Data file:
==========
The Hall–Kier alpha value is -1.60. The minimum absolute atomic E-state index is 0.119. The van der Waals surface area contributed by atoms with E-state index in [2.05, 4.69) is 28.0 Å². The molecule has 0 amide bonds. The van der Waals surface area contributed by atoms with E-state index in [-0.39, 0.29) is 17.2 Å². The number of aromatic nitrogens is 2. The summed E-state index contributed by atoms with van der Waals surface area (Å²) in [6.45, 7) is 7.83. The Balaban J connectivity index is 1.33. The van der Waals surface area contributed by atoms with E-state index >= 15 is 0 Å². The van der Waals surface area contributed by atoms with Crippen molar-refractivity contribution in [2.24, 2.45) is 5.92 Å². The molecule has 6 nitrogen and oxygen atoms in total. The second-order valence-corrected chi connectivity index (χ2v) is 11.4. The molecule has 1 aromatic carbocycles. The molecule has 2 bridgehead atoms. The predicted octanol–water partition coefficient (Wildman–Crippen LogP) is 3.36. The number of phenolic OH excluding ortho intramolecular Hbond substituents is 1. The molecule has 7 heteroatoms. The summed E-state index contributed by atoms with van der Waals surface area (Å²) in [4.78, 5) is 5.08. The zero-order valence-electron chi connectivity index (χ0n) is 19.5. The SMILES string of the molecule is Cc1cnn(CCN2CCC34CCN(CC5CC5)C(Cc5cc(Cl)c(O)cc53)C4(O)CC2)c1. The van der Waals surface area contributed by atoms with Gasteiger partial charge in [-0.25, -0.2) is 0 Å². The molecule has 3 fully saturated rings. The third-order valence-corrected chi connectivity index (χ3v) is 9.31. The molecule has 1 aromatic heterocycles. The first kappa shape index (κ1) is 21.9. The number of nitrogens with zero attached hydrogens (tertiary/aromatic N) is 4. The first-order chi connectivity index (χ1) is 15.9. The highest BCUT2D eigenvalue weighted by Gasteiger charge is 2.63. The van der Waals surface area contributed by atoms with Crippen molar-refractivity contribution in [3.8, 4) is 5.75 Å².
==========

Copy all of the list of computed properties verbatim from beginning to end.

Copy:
The Hall–Kier alpha value is -1.60. The minimum absolute atomic E-state index is 0.119. The van der Waals surface area contributed by atoms with E-state index in [2.05, 4.69) is 28.0 Å². The molecule has 0 amide bonds. The van der Waals surface area contributed by atoms with E-state index in [-0.39, 0.29) is 17.2 Å². The number of aromatic nitrogens is 2. The summed E-state index contributed by atoms with van der Waals surface area (Å²) in [6.45, 7) is 7.83. The Balaban J connectivity index is 1.33. The van der Waals surface area contributed by atoms with E-state index >= 15 is 0 Å². The van der Waals surface area contributed by atoms with Crippen molar-refractivity contribution in [2.24, 2.45) is 5.92 Å². The molecule has 6 nitrogen and oxygen atoms in total. The second-order valence-corrected chi connectivity index (χ2v) is 11.4. The molecule has 1 aromatic carbocycles. The molecule has 2 bridgehead atoms. The predicted octanol–water partition coefficient (Wildman–Crippen LogP) is 3.36. The number of phenolic OH excluding ortho intramolecular Hbond substituents is 1. The molecule has 7 heteroatoms. The summed E-state index contributed by atoms with van der Waals surface area (Å²) in [4.78, 5) is 5.08. The zero-order valence-electron chi connectivity index (χ0n) is 19.5. The SMILES string of the molecule is Cc1cnn(CCN2CCC34CCN(CC5CC5)C(Cc5cc(Cl)c(O)cc53)C4(O)CC2)c1. The van der Waals surface area contributed by atoms with Gasteiger partial charge in [-0.25, -0.2) is 0 Å². The molecule has 3 fully saturated rings. The third-order valence-corrected chi connectivity index (χ3v) is 9.31. The molecule has 1 aromatic heterocycles. The first kappa shape index (κ1) is 21.9. The number of nitrogens with zero attached hydrogens (tertiary/aromatic N) is 4. The first-order chi connectivity index (χ1) is 15.9. The highest BCUT2D eigenvalue weighted by Gasteiger charge is 2.63. The van der Waals surface area contributed by atoms with Crippen molar-refractivity contribution in [3.8, 4) is 5.75 Å².